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Working Ranch - March 2018

ynn Myers is a ready conversationalist. His wife, Marlene, claims Lynn just likes to talk. Many… okay, just about all of his friends will agree with Marlene, but they’ll also admit that conversation with Lynn Myers can be informative – especially if the topic is connected with stewardship of land and livestock. It can be entertaining too, since Lynn has a knack for telling stories stemming from his more than 40 years of ranching at the end of a dirt road. Just listening to him is fun. And when Lynn hauls out his banjo, it gets even better. For the last few years, though, Lynn has been looking for more than conversation. He’s been trying to become a better communicator. It’s not easy, even for someone that “likes to talk”. Lynn has become an advocate for communication among farm and ranch families, particularly as it pertains to estate planning and generational transition of ranch businesses. Over the last couple of years, he’s been invited to speak at producer meetings, including the most recent National Conference on Grazing Lands. Lynn typically shares from his own family’s experience, emphasizing how communication – the open and honest exchange of information, ideas and emotions – has been essential to the Myers family’s plan for passing their western Nebraska ranch to the next generation. “Most ranchers aren’t very good at this. They’re not comfortable talking about what will happen when they die, and planning for it. But there’s no way around it; everybody dies. And it’s better to choose, yourself, how things will be handled. If you don’t have a plan, ‘Uncle’ does,” says Lynn, referring to estate settlement according to *intestacy laws (*where a person dies without a will). “About half of my own parents’ estate was lost, because there wasn’t enough planning done to prevent it,” he adds. An estate plan, which directs how assets are to be divided among heirs, is only one piece of a comprehensive ranch transition plan. If the goal is for operation of a ranching business to continue after ownership of assets changes, there is need for a succession plan as well. In Lynn’s opinion, failure to implement a succession plan, including steps for transferring management responsibility, makes sustaining the business more diffi cult for the next generation. But handing over control of their businesses is diffi cult for most ranchers. Many struggle to accept the fact that they can’t continue indefi nitely and it stirs unwanted emotions. So, preparation for succession is put off until it’s too late. SMARTEST THING I EVER DID Again, Lynn can speak from personal experience, beginning in 1973, when he and his bride joined her parents’ operation. Located north of Lewellen, COURTESY CARISSA MUNN L MARCH 2018 I WORKING RANCH I 69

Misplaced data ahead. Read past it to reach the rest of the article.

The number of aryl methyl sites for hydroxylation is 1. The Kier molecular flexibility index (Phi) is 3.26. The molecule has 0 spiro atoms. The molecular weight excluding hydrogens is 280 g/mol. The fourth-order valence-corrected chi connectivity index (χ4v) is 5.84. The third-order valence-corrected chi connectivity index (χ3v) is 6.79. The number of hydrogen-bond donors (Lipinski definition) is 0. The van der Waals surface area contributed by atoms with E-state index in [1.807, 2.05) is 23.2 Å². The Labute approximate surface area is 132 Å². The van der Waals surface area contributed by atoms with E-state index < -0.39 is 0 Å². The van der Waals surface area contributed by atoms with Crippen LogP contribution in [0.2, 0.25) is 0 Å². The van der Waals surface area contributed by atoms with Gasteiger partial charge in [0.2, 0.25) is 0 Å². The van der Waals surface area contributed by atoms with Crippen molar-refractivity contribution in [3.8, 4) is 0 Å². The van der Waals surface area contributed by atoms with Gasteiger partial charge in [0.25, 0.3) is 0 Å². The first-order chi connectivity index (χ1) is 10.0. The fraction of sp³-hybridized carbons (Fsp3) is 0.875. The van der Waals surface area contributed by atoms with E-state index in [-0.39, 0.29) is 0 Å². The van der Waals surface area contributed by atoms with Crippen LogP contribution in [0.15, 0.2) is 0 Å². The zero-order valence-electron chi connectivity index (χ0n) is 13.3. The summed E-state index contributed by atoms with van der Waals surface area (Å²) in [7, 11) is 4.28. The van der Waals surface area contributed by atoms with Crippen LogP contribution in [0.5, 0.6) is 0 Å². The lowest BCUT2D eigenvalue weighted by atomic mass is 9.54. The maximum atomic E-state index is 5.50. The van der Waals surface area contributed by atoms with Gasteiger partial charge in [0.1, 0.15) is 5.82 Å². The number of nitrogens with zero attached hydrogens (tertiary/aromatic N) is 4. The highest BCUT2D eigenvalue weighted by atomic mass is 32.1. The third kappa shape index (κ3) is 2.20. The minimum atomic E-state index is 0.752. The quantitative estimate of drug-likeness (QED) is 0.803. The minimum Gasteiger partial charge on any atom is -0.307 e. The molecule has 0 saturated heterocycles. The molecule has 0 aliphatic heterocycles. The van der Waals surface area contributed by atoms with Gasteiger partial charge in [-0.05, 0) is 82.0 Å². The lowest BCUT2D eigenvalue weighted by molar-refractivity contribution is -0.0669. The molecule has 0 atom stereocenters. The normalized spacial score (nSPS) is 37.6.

Working Ranch - March 2018
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